Yet at the heart of this tradition was the quasi-religious belief that the true lover who suffered and even died from love was a kind of  martyr. Although this belief seemed sacrilegious to some orthodox Muslims, it was nevertheless both widespread and popular during the early centuries of Islamic history. The belief was bolstered by a saying ascribed to the Prophet himself: '"He who loves and remains chaste and conceals his secret and dies, dies a martyr."/14/ After a thorough study of the "martyred lover" concept, L. A. Giffen concludes:
Since many serious scholars professed the opinion that there was an innocent passionate love and that its victims under certain circumstances might attain martyrdom, it seems necessary to consider these ideas as having their roots and justification in Islamic thought, and that probably the primary rationale for the existence of the martyrs of love is found in those two criteria, self-denial and painful death, in which they parallel or resemble the other categories of martyrs in Islam./15/This legitimation of analogies between profane and sacred suffering and love undoubtedly contributed to the growth of the ghazal's tone of erotic-mystical longing and lament.
The concept of 'Udhri love thus has at its heart the vision of love as suffering. Details of its history are still subject to critical dispute--especially concerning its sources, which have been variously identified as Hellenistic, puritanical, mystical, etc. But its main outlines are clear enough, and its historical importance is not in doubt. For its central theme, the sufferings of the "martyr of love," heavily influenced the Arabic, then Persian, then Urdu ghazal--and particularly the work of Mir. It was never, of course, the only theme, for the ghazal has always been hospitable to many kinds of concern. In it, "anything might be touched on that stirred the emotions--the caprices of fortune's whirligig, the mystery of life in the world, the upsurging happiness of springtime, or the joys and sorrows of friendship or other earthly attachments."/16/ The ghazal has been used to titillate, to philosophize, and to amuse.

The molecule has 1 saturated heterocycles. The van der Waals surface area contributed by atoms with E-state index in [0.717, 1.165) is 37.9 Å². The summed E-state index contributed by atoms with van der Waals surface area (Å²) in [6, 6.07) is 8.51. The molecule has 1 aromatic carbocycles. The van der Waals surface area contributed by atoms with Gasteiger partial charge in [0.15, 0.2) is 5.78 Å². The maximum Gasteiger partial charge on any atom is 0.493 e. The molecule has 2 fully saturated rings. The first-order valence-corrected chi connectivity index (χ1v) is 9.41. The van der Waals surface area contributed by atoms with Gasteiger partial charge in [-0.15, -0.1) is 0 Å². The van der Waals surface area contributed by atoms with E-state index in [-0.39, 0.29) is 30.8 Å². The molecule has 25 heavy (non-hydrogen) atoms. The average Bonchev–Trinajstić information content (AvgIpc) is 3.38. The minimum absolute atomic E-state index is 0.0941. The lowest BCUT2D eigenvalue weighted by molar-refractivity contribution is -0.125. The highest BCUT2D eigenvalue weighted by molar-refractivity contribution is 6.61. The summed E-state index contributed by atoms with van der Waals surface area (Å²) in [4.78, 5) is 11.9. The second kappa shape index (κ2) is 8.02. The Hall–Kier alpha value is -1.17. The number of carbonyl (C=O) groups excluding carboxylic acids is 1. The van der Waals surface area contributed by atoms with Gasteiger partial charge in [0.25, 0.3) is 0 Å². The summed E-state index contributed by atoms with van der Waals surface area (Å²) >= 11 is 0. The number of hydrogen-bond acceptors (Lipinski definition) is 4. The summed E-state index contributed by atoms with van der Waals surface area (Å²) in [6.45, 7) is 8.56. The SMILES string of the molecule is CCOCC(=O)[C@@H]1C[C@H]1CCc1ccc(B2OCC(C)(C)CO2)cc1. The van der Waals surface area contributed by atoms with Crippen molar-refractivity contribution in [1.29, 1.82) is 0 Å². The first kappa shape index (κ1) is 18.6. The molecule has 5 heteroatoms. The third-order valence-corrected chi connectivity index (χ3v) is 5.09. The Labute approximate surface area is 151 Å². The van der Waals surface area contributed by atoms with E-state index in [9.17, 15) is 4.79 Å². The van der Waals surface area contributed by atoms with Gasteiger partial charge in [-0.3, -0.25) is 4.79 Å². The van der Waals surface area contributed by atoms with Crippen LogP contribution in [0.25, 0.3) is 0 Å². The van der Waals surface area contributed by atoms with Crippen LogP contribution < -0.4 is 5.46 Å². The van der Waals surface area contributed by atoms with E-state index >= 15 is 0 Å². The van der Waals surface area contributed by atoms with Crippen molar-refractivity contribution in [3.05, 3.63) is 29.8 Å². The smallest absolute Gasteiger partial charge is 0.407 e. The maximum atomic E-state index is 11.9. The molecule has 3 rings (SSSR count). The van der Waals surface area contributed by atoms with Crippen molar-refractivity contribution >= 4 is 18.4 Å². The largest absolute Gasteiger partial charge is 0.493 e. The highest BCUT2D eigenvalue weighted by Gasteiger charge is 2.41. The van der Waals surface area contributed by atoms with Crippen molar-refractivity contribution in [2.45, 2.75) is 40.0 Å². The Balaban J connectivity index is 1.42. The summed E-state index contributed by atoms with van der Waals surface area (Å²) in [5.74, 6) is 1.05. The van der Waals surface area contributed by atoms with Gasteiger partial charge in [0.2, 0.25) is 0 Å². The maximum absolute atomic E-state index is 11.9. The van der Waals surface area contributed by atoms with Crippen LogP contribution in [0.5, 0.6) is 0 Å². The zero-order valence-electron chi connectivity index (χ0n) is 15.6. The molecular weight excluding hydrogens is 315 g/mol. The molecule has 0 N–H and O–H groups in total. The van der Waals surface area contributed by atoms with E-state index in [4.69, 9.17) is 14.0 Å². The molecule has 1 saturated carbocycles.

Yet in the ghazal's system of conventions, images of longing, pain, loss, and separation clearly predominate. The moth's suicidal love for the candle-flame, the nightingale's worship of the rose, and the caged bird's yearning for the garden directly express the longing of the suffering lover for an inaccessible beloved. The garden's death in autumn,  the bird's nest struck by lightning, the candle burnt out overnight, and the withering of the rose are images of ultimate separation and loss. Human figures--Laila and Majnun, Shirin and Farhad, Yusuf and Zulaikha--are those of suffering lovers who endured lifelong separation and even died of love. Even religious figures--Abraham, Moses, Mansur--are often portrayed as suffering through their love of God. Moreover, the ghazal's conventional secondary characters are those who contribute to the lover's suffering: the unworthy but successful rivals, the smugly unsympathetic advisor, the hypocritical and falsely pious men of religion, and the beloved's ruthless door-guardian. Even the tavern where the lover takes refuge is menaced by the censorious police inspector. Even the lover's confidant and his messenger are likely to betray him by themselves becoming his rivals. But nothing they can do is as painful to the lover as the cruelty, scorn , fickleness, or indifference of the beloved.